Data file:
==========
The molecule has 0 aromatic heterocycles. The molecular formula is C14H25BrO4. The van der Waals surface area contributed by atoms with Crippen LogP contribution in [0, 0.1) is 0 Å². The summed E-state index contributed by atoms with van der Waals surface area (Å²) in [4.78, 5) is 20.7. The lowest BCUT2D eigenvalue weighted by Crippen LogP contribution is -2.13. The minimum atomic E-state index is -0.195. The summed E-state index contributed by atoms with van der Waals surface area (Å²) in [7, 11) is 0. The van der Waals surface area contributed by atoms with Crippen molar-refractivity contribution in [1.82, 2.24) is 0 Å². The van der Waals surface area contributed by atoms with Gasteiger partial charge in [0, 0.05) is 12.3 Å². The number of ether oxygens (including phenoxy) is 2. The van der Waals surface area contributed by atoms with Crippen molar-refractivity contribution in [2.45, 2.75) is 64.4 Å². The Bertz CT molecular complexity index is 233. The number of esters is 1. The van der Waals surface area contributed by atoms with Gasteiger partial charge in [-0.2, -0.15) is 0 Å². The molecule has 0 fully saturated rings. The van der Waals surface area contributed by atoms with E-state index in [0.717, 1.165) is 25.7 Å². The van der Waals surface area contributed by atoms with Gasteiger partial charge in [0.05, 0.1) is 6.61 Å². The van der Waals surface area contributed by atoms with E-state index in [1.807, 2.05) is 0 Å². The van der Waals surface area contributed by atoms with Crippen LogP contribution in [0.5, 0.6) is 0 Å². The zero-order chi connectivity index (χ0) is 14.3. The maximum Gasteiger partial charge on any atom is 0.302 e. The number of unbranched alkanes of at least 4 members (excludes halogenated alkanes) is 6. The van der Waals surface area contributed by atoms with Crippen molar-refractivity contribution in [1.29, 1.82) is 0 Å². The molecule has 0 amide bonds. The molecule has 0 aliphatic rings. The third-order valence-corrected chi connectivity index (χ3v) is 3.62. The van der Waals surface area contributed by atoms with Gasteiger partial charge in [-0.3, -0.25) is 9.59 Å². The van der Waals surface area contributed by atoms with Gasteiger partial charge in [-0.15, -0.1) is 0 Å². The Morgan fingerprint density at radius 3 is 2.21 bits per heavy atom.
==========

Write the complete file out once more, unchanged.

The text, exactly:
The molecule has 0 aromatic heterocycles. The molecular formula is C14H25BrO4. The van der Waals surface area contributed by atoms with Crippen LogP contribution in [0, 0.1) is 0 Å². The summed E-state index contributed by atoms with van der Waals surface area (Å²) in [4.78, 5) is 20.7. The lowest BCUT2D eigenvalue weighted by Crippen LogP contribution is -2.13. The minimum atomic E-state index is -0.195. The summed E-state index contributed by atoms with van der Waals surface area (Å²) in [7, 11) is 0. The van der Waals surface area contributed by atoms with Crippen molar-refractivity contribution in [1.82, 2.24) is 0 Å². The van der Waals surface area contributed by atoms with Gasteiger partial charge in [0, 0.05) is 12.3 Å². The number of ether oxygens (including phenoxy) is 2. The van der Waals surface area contributed by atoms with Crippen molar-refractivity contribution in [2.45, 2.75) is 64.4 Å². The Bertz CT molecular complexity index is 233. The number of esters is 1. The van der Waals surface area contributed by atoms with Gasteiger partial charge in [-0.2, -0.15) is 0 Å². The molecule has 0 fully saturated rings. The van der Waals surface area contributed by atoms with E-state index in [0.717, 1.165) is 25.7 Å². The van der Waals surface area contributed by atoms with Gasteiger partial charge in [0.05, 0.1) is 6.61 Å². The van der Waals surface area contributed by atoms with E-state index in [1.807, 2.05) is 0 Å². The van der Waals surface area contributed by atoms with Crippen LogP contribution in [0.5, 0.6) is 0 Å². The zero-order chi connectivity index (χ0) is 14.3. The maximum Gasteiger partial charge on any atom is 0.302 e. The number of unbranched alkanes of at least 4 members (excludes halogenated alkanes) is 6. The van der Waals surface area contributed by atoms with Crippen molar-refractivity contribution in [1.29, 1.82) is 0 Å². The molecule has 0 amide bonds. The molecule has 0 aliphatic rings. The third-order valence-corrected chi connectivity index (χ3v) is 3.62. The van der Waals surface area contributed by atoms with Gasteiger partial charge in [-0.3, -0.25) is 9.59 Å². The van der Waals surface area contributed by atoms with Gasteiger partial charge in [-0.15, -0.1) is 0 Å². The Morgan fingerprint density at radius 3 is 2.21 bits per heavy atom.